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Plans to pass test

Raising the trivial commutation limit and introducing a pension income disregard were two means-testing solutions put forward at the Pensions Policy Institute seminar last week.

Delegates heard proposals to lift the trivial commutation limit from £15,000 to £30,000, increase the capital disregard for pension credit from £6,000 to £10,000 and raise the upper capital threshold for council tax benefit and housing benefit from £16,000 to £50,000.

PPI research director Chris Curry said people renting in retirement and women who have taken time off work to care for children – two groups identified as being at risk – would be better off under the proposals.

He said: “A woman who has taken time off caring for children would have a pension around £22,000 so could trivially commute under the new option. If she takes the whole thing as a lump sum, less will be taken into account for benefits so she has a clearer incentive to save.”

The pension income disregard option, suggested by B&CE Benefit Schemes, would allow individuals to keep £12 a week of pension income without it affecting their entitlement to means-tested benefits.

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England vs Australia: pensions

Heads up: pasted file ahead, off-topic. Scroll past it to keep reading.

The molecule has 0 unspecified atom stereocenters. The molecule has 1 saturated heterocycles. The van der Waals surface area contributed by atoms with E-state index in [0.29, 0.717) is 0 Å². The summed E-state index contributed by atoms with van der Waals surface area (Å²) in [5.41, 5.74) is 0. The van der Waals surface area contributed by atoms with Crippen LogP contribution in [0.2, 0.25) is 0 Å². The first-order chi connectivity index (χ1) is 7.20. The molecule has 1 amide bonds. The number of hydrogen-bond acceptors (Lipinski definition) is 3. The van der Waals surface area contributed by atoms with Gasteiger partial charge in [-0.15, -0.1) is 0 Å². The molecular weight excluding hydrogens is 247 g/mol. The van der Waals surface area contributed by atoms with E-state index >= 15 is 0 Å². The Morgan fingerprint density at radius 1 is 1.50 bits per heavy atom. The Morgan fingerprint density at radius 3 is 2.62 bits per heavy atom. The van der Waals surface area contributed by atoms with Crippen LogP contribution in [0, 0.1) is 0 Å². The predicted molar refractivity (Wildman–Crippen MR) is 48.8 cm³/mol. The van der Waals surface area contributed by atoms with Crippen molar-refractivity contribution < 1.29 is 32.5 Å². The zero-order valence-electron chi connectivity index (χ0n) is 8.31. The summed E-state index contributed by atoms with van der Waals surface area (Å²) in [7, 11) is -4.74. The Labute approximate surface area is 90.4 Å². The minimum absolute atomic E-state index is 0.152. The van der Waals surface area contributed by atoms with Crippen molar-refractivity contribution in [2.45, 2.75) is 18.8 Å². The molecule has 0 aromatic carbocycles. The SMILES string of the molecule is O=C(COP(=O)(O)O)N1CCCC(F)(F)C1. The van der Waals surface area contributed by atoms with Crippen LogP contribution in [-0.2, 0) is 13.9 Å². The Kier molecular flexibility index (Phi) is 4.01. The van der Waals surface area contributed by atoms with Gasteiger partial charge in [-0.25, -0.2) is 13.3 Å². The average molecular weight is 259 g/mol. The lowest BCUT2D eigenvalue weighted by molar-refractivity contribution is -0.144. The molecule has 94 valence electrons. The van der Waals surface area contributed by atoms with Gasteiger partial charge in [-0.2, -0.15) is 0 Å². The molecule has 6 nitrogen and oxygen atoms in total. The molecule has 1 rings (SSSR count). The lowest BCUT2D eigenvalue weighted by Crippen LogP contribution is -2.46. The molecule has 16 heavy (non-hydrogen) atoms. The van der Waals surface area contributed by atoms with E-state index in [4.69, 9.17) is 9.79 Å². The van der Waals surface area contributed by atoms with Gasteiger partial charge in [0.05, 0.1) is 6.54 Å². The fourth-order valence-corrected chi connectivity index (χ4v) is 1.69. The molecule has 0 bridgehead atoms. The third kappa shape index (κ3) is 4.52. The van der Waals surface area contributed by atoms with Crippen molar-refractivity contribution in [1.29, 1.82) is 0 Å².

Well, the cricket season is here, and England and Australia are stepping up to the wicket. Although we compete with each other in the sporting world, when it comes to pensions, Australia’s pension programme is held up as a model for our auto-enrolment initiative. Auto-enrolment was introduced because people weren’t saving enough into their pensions, and it is still early days but signs are positive. However, in Australia, saving into a pension is compulsory, and in fact employers are the ones who have to pay in. Employees in Australia can make additional contributions into their pensions, but they don’t have to. Should the onus be on the employer or employee to save? Well in the UK we think it’s both, but to get ‘adequate’ savings for retirement it’s the employee who has to pay more in.

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